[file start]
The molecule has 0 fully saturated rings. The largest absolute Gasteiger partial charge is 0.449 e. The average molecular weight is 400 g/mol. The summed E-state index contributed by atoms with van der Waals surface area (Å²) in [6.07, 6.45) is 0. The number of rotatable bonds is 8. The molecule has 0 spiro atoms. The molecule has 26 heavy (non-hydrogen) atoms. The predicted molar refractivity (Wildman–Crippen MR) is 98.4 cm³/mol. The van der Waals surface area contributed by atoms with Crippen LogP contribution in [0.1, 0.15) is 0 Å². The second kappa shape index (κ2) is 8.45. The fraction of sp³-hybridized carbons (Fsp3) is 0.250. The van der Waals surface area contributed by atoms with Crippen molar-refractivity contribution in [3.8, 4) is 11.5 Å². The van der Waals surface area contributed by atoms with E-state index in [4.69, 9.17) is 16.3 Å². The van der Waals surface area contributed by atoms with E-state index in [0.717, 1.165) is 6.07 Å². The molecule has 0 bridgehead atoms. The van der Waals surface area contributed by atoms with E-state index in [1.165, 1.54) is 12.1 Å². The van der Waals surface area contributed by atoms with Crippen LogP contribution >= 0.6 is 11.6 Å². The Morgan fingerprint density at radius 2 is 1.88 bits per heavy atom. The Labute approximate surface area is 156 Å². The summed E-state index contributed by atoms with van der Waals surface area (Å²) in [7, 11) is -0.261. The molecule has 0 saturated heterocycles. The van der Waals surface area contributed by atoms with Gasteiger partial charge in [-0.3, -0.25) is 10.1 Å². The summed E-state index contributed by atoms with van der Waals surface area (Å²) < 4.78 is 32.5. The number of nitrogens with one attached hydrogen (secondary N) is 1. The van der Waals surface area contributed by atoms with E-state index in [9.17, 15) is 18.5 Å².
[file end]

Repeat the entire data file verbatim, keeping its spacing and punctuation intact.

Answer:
The molecule has 0 fully saturated rings. The largest absolute Gasteiger partial charge is 0.449 e. The average molecular weight is 400 g/mol. The summed E-state index contributed by atoms with van der Waals surface area (Å²) in [6.07, 6.45) is 0. The number of rotatable bonds is 8. The molecule has 0 spiro atoms. The molecule has 26 heavy (non-hydrogen) atoms. The predicted molar refractivity (Wildman–Crippen MR) is 98.4 cm³/mol. The van der Waals surface area contributed by atoms with Crippen LogP contribution in [0.1, 0.15) is 0 Å². The second kappa shape index (κ2) is 8.45. The fraction of sp³-hybridized carbons (Fsp3) is 0.250. The van der Waals surface area contributed by atoms with Crippen molar-refractivity contribution in [3.8, 4) is 11.5 Å². The van der Waals surface area contributed by atoms with E-state index in [4.69, 9.17) is 16.3 Å². The van der Waals surface area contributed by atoms with E-state index in [0.717, 1.165) is 6.07 Å². The molecule has 0 bridgehead atoms. The van der Waals surface area contributed by atoms with E-state index in [1.165, 1.54) is 12.1 Å². The van der Waals surface area contributed by atoms with Crippen LogP contribution >= 0.6 is 11.6 Å². The Morgan fingerprint density at radius 2 is 1.88 bits per heavy atom. The Labute approximate surface area is 156 Å². The summed E-state index contributed by atoms with van der Waals surface area (Å²) in [7, 11) is -0.261. The molecule has 0 saturated heterocycles. The van der Waals surface area contributed by atoms with Gasteiger partial charge in [-0.3, -0.25) is 10.1 Å². The summed E-state index contributed by atoms with van der Waals surface area (Å²) < 4.78 is 32.5. The number of nitrogens with one attached hydrogen (secondary N) is 1. The van der Waals surface area contributed by atoms with E-state index in [9.17, 15) is 18.5 Å².